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State v. Henry

Court of Appeals of Ohio, Seventh District, Jefferson

August 31, 2017

STATE OF OHIO, PLAINTIFF-APPELLEE,
v.
ELVIS R. HENRY, DEFENDANT-APPELLANT.

         Criminal Appeal from the Court of Common Pleas of Jefferson County, Ohio Case No. 15-CR-120(A)

          For Plaintiff-Appellee: Atty. Jane M. Hanlin, Jefferson County Prosecutor Atty. Samuel A. Pate Assistant Prosecuting Attorney

          For Defendant-Appellant: Atty. Donald Gallick

          Hon. Carol Ann Robb Hon. Cheryl L. Waite Hon. Mary DeGenaro

          OPINION

          ROBB, P.J.

         {¶1} Defendant-Appellant Elvis Henry appeals from the verdicts entered in Jefferson County Common Pleas Court for possession of cocaine in excess of 100 grams and having a weapon while under disability. Four assignments of error are raised in this appeal. The first three assignments of error address whether cocaine is required to be weighed quantitatively. A quantitative measurement would reveal how much of the substance contains the pure drug and how much is filler. The Bureau of Criminal Investigation (BCI) tested and weighed the drug, but the weight of the drug included the filler. Appellant argues the weight of the drug should not include filler and since there was no evidence of the weight of only the cocaine, the state did not establish its burden of production for the possession charge. Similarly, using the same argument, Appellant also argues the possession conviction is against the manifest weight of the evidence. Appellant also asserts the trial court erred when it failed to permit the jury to hear the BCI expert's testimony that could have challenged the weight of the drug because there was no quantitative measurement. In the final assignment of error, Appellant assets he was denied a fair trial based on the doctrine of cumulative error.

         {¶2} Due to the Ohio Supreme Court's decision in State v. Gonzales, the first three assignments of error are meritless. In Gonzales, the Court held, "the entire 'compound, mixture, preparation, or substance, ' including any fillers that are part of the usable drug, must be considered for the purpose of determining the appropriate penalty for cocaine possession under R.C. 2925.11(C)." State v. Gonzales, Ohio St.3d, 2017-Ohio-777, N.E.3d, ¶ 3. The fourth assignment of error is also meritless; there were not multiple errors and thus, the doctrine of cumulative error is inapplicable. Consequently, for those reasons and the reasons expressed below, the conviction is affirmed.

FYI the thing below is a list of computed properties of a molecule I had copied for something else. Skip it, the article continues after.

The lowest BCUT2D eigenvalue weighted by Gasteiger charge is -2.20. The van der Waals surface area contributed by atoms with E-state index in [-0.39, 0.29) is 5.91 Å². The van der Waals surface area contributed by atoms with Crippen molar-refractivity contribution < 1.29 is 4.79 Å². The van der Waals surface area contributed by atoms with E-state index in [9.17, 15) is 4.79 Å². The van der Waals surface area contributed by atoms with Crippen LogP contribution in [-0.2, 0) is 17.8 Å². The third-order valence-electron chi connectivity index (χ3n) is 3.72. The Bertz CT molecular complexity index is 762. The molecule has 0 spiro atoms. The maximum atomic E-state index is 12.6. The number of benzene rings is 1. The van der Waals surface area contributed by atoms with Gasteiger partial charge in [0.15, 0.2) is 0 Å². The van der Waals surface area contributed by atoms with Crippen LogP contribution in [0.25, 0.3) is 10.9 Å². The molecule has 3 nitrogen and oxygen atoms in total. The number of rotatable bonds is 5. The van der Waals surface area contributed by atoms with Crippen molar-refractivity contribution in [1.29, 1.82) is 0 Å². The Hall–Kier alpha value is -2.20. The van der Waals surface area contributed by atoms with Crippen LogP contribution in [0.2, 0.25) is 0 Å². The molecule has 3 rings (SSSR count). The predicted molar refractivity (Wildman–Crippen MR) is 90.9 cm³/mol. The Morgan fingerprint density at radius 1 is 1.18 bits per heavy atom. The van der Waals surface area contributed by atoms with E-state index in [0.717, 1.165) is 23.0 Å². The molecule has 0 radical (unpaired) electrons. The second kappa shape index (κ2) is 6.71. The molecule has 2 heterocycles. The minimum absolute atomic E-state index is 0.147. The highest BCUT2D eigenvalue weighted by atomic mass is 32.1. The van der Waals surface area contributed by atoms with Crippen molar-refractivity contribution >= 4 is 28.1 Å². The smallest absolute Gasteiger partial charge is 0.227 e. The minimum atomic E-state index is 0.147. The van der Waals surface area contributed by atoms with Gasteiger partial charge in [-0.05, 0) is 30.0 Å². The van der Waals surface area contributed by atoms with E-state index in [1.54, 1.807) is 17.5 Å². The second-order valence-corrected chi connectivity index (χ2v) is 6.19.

Statement of the Facts and Case

         {¶3} On July 28, 2015, Officer Hanlin from the Steubenville Police Department was contacted by a longtime informant, S.P.; she informed the officer she had been purchasing cocaine or crack cocaine from "E" through an "unwitting source." Tr. 49-50. An "unwitting source" is a middleman who has developed rapport with the seller. Tr. 50. The person wishing to buy the drugs gives money to the middleman, the middleman purchases the drugs and then gives the drugs to the purchaser; the purchaser does not have actual contract with the seller. Tr. 50. The middleman often does not know the buyer is an informant. In this case, S.P. could not purchase the drug directly from "E" because she had been the confidential informant in a previous case against him; "E" was aware she was an informant. Tr. 51. The "unwitting source" was B.P. Tr. 52.

         {¶4} With this information, Officer Hanlin asked S.P. to set up a buy. S.P. was searched and given marked money. She wore a hidden camera during the buy. B.P. was not searched before the controlled buy, was not working for the police, and was not aware of the police involvement. Tr. 101.

         {¶5} There were two controlled buys on July 28, 2015 because the camera hidden on S.P. was not working during the first buy. Tr. 53. During the buys S.P. remained in the car while B.P. purchased the drugs. S.P. stayed on a cellular phone with Officer Hanlin informing him of what she saw. There were three surveillance teams located within a block of Appellant's believed residence, 740 North Fifth Street, Steubenville, Ohio. Tr. 54. Appellant was observed exiting the residence and walking to the area where the controlled purchase took place. Tr. 54. He was then observed re-entering the residence several minutes later. Tr. 54.

         {¶6} As a result of the controlled buy, a search warrant for 740 North Fifth Street was obtained. A search of the residence was performed that day. Appellant, Angela Gilliam, and Gilliam's daughter were at the house when the search warrant was executed.